MLB reports:  Did you ever get to meet Roberto and if so, what was that like?

Oney:  Roberto Alomar was a family friend, so it was great getting to spend time with him.  I got to talk to him and hang out with him on many occasions.  I will never forget my time with Robbie as he is an incredible baseball person and I had so much that I learned from my time with him.

MLB reports:  On the flipside, which current MLB player do you most enjoy watching?

Oney:  Right now, my favorite player has to be Robinson Cano on the Yankees.  Cano makes all the plays look so smooth and effortless.  In my opinion, Cano is the best player that the Yankees have right now, which says a lot since he plays on a team with so many stars. 

MLB reports:  Getting back to your father Ozzie for a moment., how much of an influence did he have on you as a baseball player and a person?

Oney:  My father and I have a very unique and special relationship, as many fathers and sons do.  Look, I got to grow up in a house with Ozzie Guillen, so it definitely was not dull.  My dad was a great player and an even better manager- but by far, his most successful job has been his role as dad.  He was always honest with his kids and never sugarcoated anything.  He always treated me like a man and brought me up to act like one.

MLB reports:  What did you most learn from Ozzie Guillen, the father?

Oney:  My dad always gave all of children love and education.  Those were the two biggest things that he could ever give my brothers and I.  My dad always told me to stand up for what I believe in and to never be afraid of anyone.  At the end of the day, my father always insisted that I tell the truth and by telling the truth, I would never have regrets.  The discipline that my father instilled within me carried me as a baseball player and into the man that I am today.

MLB reports:  Not many people know that after your playing career, that you joined the White Sox head office in the scouting and video department.  You resigned in 2010.  Do you miss it?

Oney:  Truthfully, I do not miss working in the front office.  The part of the game that I miss somewhat is being around the game itself, on the field, in the dugout and clubhouse.  Being around the game every day on the field is like a drug, it is something that I was addicted to and could never get enough of.

MLB reports:  What did you like and not like so much about working in the White Sox front office?

Oney:  From my experience, working in a major league front office really opens your eyes, as to what is really going on and how the day-to-day operations of a team works.  It was great because I learned what it took to be a part of a front office and the experiences and lessons I learned will stay with me for a lifetime.   However, what I also saw was how little some of the people that I worked with in the Sox front office knew about baseball.  I observed people that had more of a say on the team due to the mere fact that they were older or had spent more years in the front office than me.  Just because those people were older or had more years than me, when it came down to baseball knowledge some of those guys did not know very much.  The politics of that side of the game really bothered me.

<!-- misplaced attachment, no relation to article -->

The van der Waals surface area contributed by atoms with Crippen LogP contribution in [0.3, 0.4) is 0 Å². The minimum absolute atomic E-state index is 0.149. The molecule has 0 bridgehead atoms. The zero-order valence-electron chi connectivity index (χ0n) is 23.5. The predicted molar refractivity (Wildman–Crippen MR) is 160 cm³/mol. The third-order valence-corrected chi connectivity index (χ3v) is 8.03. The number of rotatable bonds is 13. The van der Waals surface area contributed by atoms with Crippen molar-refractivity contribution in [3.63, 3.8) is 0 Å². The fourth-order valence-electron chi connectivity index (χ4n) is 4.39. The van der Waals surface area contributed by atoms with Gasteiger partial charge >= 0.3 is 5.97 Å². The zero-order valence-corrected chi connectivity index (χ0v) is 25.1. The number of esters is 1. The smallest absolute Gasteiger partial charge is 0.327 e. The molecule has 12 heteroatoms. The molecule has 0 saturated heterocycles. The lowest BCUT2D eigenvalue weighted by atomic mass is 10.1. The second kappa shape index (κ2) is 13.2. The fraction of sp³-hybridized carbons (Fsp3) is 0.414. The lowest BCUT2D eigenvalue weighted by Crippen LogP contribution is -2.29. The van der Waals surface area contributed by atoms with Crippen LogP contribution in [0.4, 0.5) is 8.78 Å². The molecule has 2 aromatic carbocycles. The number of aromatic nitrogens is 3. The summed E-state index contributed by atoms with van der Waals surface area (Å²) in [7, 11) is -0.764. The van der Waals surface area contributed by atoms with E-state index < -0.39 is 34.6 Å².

MLB reports:  Did you dislike anything else about working in the Sox front office?

Oney:  I did not miss being away from home for long stretches at a time.  I’m glad that in my current role that I can be home and continue to watch the Sox.  It used to me kill me that I did not know what was going on in the front office decision-making.  Looking back, I wish things could have been handled differently.  I wish someone had had the courage to give me feedback and openly discuss my role in the head office rather than choosing to hide and not communicate with me.  Truth be known, communication was poor on both sides I guess.

MLB reports:  Any regrets of leaving the White Sox organization?

Oney:  I do not regret anything.  I do not live in the past and I feel that my life is better now as a result of my decision to leave the Sox organization and pursue other opportunities.  What transpired between the White Sox and myself was going to happen one way or another.  While I was employed with the White Sox, I was told that my father could not have his own website and twitter account as they did not fit in the team’s policies.  After the team refused to allow me to create and operate a website for my father, I decided to resign.  The ironic part is that since I departed, the team has allowed my father to have a twitter account and website.   I operate the website with my brother through our company, Triple Crown Marketing. 

MLB reports:  Let’s touch upon Triple Crown shortly.  If you would have been allowed to create and operate a website for Ozzie, do you think you still would have been with the White Sox front office today?

Oney:  No, because what transpired was going to happen, one way or another.  I feel like I was being made into a scapegoat for some team problems and I am fine with that.  I am a man that takes accountability for his actions and knows what really happened between myself the team.  But I do not regret anything that has happened.  I truly feel that everyone involved is better off this way.

MLB reports:  ………